Once again, suspicions surrounding “politics and money” under the previous administration have developed into an incident.
The special investigation squad of the Tokyo District Public Prosecutors Office has searched the office of former Agriculture, Forestry and Fisheries Minister Takamori Yoshikawa, who was a House of Representatives member of the Liberal Democratic Party, on suspicion of receiving bribes.
Yoshikawa is suspected of receiving ¥5 million in cash in three installments from a former representative of major egg producing company Akita Foods Co., from autumn 2018 to summer 2019, when he was serving as the farm minister under then Prime Minister Shinzo Abe. Both Yoshikawa and the former representative have admitted to receiving and giving the cash during questioning.
Some of the cash was said to have been accepted at the minister’s office. The lack of a normative awareness is nothing short of surprising.
Yoshikawa was quoted as saying: “They left the money. I meant to return it.” Even so, it is difficult to understand why he kept the cash for a lengthy amount of time.
Cabinet ministers have a wide range of authority. It is only natural to think that the company intended to seek returns for the money it had given. Moreover, the former representative was the head of the company, which is a leading firm of an industry that is under the jurisdiction of the ministry.
At that time, an international organization had drawn up draft guidelines for raising livestock in a less stressful environment from the perspective of animal welfare. In Japan, most chickens are kept in cages and the former representative, a senior official of an industry group, was against the draft guidelines.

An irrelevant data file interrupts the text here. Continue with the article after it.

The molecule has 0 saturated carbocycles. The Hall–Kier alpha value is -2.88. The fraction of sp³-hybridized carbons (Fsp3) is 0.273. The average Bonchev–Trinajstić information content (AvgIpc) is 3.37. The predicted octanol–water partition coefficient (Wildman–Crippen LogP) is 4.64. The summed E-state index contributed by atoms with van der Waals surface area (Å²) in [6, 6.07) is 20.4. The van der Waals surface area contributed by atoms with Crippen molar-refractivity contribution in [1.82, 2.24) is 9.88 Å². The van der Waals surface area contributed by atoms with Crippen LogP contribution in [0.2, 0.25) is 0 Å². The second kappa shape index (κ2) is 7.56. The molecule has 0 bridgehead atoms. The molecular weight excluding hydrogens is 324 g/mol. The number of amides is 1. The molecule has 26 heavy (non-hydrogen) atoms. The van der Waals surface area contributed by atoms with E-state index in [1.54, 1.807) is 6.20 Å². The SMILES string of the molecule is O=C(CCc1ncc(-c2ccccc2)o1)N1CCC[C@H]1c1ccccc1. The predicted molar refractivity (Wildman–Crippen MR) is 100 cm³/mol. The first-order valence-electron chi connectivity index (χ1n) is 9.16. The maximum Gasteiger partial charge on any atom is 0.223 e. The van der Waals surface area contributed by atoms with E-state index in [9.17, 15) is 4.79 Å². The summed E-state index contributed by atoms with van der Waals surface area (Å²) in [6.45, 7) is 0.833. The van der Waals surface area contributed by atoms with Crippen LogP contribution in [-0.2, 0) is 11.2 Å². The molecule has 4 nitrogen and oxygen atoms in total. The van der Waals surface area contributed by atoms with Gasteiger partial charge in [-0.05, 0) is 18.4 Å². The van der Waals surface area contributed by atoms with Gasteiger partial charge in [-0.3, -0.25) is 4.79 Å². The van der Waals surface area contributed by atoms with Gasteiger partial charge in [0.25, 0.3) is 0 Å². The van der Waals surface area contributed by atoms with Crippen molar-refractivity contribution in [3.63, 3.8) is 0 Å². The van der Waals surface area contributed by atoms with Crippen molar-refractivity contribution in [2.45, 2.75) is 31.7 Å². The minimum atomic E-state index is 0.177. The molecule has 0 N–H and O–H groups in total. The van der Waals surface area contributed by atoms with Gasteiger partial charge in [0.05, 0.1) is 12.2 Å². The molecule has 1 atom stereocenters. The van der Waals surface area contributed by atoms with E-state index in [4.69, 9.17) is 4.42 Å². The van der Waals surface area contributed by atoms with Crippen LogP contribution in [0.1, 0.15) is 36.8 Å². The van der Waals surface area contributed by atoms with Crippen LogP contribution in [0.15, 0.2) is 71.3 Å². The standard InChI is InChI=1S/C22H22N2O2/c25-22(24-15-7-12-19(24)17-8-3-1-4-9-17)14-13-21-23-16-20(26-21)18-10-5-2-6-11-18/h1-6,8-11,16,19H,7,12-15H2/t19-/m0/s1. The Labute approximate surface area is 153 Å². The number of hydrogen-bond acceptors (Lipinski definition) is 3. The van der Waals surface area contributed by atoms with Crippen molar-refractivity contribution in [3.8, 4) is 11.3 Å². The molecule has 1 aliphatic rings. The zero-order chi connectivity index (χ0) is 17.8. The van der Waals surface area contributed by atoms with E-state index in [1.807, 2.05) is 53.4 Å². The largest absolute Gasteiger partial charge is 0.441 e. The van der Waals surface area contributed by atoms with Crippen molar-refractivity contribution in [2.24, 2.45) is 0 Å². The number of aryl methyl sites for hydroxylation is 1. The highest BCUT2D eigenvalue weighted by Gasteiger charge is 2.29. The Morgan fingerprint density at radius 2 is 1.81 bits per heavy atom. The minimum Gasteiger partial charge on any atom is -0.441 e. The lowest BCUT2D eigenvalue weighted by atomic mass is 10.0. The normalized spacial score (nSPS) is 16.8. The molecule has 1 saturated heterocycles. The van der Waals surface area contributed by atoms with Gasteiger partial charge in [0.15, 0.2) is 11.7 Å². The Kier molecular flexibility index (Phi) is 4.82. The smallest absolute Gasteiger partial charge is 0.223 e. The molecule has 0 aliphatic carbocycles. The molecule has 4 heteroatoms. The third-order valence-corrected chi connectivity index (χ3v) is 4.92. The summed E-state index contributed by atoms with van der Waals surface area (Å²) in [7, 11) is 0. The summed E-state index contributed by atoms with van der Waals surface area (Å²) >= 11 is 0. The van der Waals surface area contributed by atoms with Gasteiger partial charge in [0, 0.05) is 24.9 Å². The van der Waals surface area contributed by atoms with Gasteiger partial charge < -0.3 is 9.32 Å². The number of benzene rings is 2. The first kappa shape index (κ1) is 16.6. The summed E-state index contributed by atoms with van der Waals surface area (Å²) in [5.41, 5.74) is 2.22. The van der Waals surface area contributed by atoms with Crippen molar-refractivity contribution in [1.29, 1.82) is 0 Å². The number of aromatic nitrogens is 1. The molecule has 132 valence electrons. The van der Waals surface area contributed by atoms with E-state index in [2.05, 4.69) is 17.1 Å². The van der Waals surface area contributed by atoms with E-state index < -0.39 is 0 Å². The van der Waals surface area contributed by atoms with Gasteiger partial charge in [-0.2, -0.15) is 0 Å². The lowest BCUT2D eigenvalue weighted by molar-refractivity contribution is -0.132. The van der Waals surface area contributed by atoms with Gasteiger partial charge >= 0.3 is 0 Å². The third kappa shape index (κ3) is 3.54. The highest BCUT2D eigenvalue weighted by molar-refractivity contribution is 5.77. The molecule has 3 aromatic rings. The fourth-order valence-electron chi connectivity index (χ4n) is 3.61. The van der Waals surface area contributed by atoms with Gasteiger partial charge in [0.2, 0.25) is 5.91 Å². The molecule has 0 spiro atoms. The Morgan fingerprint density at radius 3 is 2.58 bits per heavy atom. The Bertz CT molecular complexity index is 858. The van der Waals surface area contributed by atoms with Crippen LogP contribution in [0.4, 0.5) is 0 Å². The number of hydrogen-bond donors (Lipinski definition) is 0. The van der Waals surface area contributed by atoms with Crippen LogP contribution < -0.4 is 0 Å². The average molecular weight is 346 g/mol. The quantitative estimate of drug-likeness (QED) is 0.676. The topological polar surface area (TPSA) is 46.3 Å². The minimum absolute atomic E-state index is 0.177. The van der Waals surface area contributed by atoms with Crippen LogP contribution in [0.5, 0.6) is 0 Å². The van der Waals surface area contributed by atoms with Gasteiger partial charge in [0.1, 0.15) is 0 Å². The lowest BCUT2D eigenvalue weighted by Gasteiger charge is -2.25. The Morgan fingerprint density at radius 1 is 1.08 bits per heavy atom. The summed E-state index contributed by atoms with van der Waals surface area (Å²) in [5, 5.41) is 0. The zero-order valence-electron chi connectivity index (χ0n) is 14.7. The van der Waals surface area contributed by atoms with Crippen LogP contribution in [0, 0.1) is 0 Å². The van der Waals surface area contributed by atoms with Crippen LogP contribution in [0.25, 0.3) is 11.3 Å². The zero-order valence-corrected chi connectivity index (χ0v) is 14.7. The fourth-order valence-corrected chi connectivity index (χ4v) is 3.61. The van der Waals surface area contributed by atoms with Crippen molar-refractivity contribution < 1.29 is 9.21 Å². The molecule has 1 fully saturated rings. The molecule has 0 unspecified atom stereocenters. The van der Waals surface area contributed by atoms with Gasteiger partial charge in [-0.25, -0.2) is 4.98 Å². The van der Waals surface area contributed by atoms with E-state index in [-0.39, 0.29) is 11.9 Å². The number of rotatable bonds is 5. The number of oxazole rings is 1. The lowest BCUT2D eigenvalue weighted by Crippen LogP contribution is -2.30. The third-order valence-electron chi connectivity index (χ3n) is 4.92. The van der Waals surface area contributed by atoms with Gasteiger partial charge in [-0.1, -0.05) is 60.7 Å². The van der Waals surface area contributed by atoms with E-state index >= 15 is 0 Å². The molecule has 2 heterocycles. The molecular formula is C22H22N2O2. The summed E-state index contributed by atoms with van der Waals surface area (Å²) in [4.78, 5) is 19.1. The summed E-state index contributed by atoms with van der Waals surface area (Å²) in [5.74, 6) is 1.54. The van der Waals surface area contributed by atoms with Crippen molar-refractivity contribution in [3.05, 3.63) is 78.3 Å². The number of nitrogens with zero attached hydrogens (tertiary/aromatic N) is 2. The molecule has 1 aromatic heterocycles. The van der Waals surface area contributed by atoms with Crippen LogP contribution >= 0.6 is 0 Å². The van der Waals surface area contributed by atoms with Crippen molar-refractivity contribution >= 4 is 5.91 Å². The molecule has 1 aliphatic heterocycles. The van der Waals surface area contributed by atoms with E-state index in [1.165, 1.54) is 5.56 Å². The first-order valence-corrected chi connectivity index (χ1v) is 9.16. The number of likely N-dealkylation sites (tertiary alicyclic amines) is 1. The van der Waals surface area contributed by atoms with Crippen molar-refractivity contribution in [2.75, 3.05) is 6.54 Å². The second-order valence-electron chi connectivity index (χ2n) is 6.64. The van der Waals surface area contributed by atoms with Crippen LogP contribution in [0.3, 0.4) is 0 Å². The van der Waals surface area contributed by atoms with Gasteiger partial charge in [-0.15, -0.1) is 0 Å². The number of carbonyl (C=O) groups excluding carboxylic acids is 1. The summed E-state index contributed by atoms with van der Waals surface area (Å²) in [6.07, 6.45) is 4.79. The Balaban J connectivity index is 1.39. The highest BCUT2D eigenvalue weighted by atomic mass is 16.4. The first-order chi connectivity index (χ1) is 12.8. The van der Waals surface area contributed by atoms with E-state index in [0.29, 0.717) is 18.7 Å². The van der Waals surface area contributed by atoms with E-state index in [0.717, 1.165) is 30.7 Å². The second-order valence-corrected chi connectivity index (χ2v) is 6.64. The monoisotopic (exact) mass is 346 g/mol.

The Agriculture, Forestry and Fisheries Ministry requested the international organizations to revise the guidelines during the period when the money was given to Yoshikawa. Isn’t there the possibility that Yoshikawa has tried to reflect the wishes of the former representative? It is hoped the prosecutors will thoroughly investigate the case, including how the money was used.
Yoshikawa was serving as acting chairman of the LDP’s Election Strategy Committee. He resigned from the Diet on the grounds that he was in poor health, but this will deal a heavy blow to the administration of Prime Minister Yoshihide Suga.
Koya Nishikawa, former agriculture, forestry and fisheries minister and a former special adviser to the Cabinet, is alleged to have received some millions of yen in cash from the same firm. Nishikawa, along with a former ministry bureaucrat, is believed to have been wined and dined by the company.
Confidence in the agricultural and fisheries administration has been greatly damaged. Yoshikawa and Nishikawa must be fully accountable.
There have been a series of incidents involving LDP Diet members under the Abe administration. Earlier this year, Tsukasa Akimoto, a House of Representatives member, was indicted on bribery charges in connection with a project for an integrated resort with a casino. This summer, former Justice Minister Katsuyuki Kawai and his wife, Anri Kawai, a member of the House of Councillors, were indicted on suspicion of violating the Public Offices Election Law.
Abe’s secretary also received a summary order on suspicion of violating the Political Funds Control Law over the dinner parties held on the eve of Abe’s cherry blossom-viewing events.
This may be the result of the lack of a sense of urgency and prevalence of arrogant attitudes of a long-term administration described as “one strong, many weak.” Suga must eliminate laxity and tighten his grip on the situation.
— The original Japanese article appeared in The Yomiuri Shimbun on Dec. 27, 2020.